Silliman writes elsewhere, in the mid-eighties, that the “widespread howling and derision which has greeted the tendency which has come to be characterized as ‘language poetry’ reflects precisely this taboo against transcending the known universe… the outcries of those poets and critics for whom the arrival of anything new in the field of writing is, literally, impossible is an index of just how painful the recognition of one’s own cultural borders can be.”
Extreme reading, which encourages the reader to follow the subterranean laws of association rather than logic, offers incendiary salvation from a world that has ceased to be mulled or maundered but mauled into mall after mall after mall. Extreme reading is liberation by inebriation. Mania, marvel, and maze. An evocation, a walk up library steps in quest of a voyage.
-- John Olson
Works Cited or Used in
Works Cited or Used in
An Essay by John Olson
An Essay by John Olson
Burgess, Anthony. Joysprick, An Introduction To The Language Of James Joyce. New York and London: Harcourt Brace Jovanovich, 1973.
Derrida, Jacques. Dissemination. Chicago: University of Chicago Press, 1987.
Merleau-Ponty, Maurice. Sens et Non-Sens. Paris: Les Éditions Nagel, 1948. Translation by author.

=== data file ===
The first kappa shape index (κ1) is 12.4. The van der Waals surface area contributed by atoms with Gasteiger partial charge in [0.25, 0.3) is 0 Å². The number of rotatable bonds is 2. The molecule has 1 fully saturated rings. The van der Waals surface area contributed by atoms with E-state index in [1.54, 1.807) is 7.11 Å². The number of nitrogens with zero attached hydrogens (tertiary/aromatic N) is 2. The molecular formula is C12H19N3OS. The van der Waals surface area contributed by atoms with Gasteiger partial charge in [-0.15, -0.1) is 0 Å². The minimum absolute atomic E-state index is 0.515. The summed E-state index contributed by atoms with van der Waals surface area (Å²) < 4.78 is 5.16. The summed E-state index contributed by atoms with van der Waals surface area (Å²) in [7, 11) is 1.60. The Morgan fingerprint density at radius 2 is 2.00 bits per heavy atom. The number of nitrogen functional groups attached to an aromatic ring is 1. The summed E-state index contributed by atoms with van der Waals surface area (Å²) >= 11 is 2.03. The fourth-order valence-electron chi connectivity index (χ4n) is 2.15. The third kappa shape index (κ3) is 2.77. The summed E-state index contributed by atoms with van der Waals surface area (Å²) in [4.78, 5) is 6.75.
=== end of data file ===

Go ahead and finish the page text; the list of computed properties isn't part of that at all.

Oxford English Dictionary. Online Edition.
Silliman, Ron. The New Sentence. New York: Roof, 1987.
Blaser, Robin. “The Practice of Outside.” Essay included in The Collected Books of Jack Spicer, edited by Robin Blaser. Santa Barbara: Black Sparrow Press, 1980.
Thanks again to John Olson.
Olson’s essay on the CERN large hadron collider will be appearing in American Scholar. His essay on aliteracy, titled “Gutenberg Blues,” was published last year here at the glade (click to go).
Olson’s prose poems this year have appeared in print in The Hat 8, New American Writing 27, Denver Quarterly (Volume 43, Number 3 (April 2009), and Bateau, Vol. 2, No. 2, and on-line at Alligatorzine. Additional poems are scheduled to appear in an upcoming issue of American Poetry Review. His most recent collection is Backscatter: New and Selected Poems (Boston: Black Widow Press, 2008).
Olson’s novel, Souls of Wind, concerning the adventures of Arthur Rimbaud and Billy the Kid in the 19th Century American West, was published last year by Quale Press.